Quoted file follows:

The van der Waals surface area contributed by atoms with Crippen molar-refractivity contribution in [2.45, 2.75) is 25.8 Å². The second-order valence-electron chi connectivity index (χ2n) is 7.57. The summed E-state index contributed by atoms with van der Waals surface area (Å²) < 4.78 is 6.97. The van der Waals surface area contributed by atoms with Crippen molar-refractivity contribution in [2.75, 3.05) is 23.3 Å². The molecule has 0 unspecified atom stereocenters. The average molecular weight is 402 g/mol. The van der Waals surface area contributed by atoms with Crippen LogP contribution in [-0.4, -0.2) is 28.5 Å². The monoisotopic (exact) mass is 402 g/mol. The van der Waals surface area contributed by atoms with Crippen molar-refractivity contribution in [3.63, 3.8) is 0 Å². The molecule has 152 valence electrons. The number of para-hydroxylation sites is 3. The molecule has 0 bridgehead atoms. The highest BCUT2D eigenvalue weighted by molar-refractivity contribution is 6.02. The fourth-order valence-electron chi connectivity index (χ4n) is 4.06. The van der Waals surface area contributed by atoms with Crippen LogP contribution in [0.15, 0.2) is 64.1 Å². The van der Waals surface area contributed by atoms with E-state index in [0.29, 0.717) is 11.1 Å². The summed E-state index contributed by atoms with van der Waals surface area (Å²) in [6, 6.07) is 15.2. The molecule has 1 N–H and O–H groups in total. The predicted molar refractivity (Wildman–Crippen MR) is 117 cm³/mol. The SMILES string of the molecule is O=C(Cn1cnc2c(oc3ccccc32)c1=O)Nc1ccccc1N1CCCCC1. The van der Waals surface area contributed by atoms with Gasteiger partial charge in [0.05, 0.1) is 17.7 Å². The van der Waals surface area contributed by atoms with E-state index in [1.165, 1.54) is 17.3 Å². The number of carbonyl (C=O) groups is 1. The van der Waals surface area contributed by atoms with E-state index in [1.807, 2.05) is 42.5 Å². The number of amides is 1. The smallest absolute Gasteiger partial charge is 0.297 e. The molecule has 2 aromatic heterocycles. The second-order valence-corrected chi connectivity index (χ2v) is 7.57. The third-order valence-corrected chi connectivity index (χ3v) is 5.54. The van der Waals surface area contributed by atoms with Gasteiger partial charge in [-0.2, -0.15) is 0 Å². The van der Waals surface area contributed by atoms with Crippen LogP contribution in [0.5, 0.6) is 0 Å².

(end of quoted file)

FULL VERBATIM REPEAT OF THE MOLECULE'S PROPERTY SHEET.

The van der Waals surface area contributed by atoms with Crippen molar-refractivity contribution in [2.45, 2.75) is 25.8 Å². The second-order valence-electron chi connectivity index (χ2n) is 7.57. The summed E-state index contributed by atoms with van der Waals surface area (Å²) < 4.78 is 6.97. The van der Waals surface area contributed by atoms with Crippen molar-refractivity contribution in [2.75, 3.05) is 23.3 Å². The molecule has 0 unspecified atom stereocenters. The average molecular weight is 402 g/mol. The van der Waals surface area contributed by atoms with Crippen LogP contribution in [-0.4, -0.2) is 28.5 Å². The monoisotopic (exact) mass is 402 g/mol. The van der Waals surface area contributed by atoms with Crippen molar-refractivity contribution in [3.63, 3.8) is 0 Å². The molecule has 152 valence electrons. The number of para-hydroxylation sites is 3. The molecule has 0 bridgehead atoms. The highest BCUT2D eigenvalue weighted by molar-refractivity contribution is 6.02. The fourth-order valence-electron chi connectivity index (χ4n) is 4.06. The van der Waals surface area contributed by atoms with Crippen LogP contribution in [0.15, 0.2) is 64.1 Å². The van der Waals surface area contributed by atoms with E-state index in [0.29, 0.717) is 11.1 Å². The summed E-state index contributed by atoms with van der Waals surface area (Å²) in [6, 6.07) is 15.2. The molecule has 1 N–H and O–H groups in total. The predicted molar refractivity (Wildman–Crippen MR) is 117 cm³/mol. The SMILES string of the molecule is O=C(Cn1cnc2c(oc3ccccc32)c1=O)Nc1ccccc1N1CCCCC1. The van der Waals surface area contributed by atoms with Gasteiger partial charge in [0.05, 0.1) is 17.7 Å². The van der Waals surface area contributed by atoms with E-state index in [1.165, 1.54) is 17.3 Å². The number of carbonyl (C=O) groups is 1. The van der Waals surface area contributed by atoms with E-state index in [1.807, 2.05) is 42.5 Å². The number of amides is 1. The smallest absolute Gasteiger partial charge is 0.297 e. The molecule has 2 aromatic heterocycles. The second-order valence-corrected chi connectivity index (χ2v) is 7.57. The third-order valence-corrected chi connectivity index (χ3v) is 5.54. The van der Waals surface area contributed by atoms with Gasteiger partial charge in [-0.2, -0.15) is 0 Å². The van der Waals surface area contributed by atoms with Crippen LogP contribution in [0.5, 0.6) is 0 Å².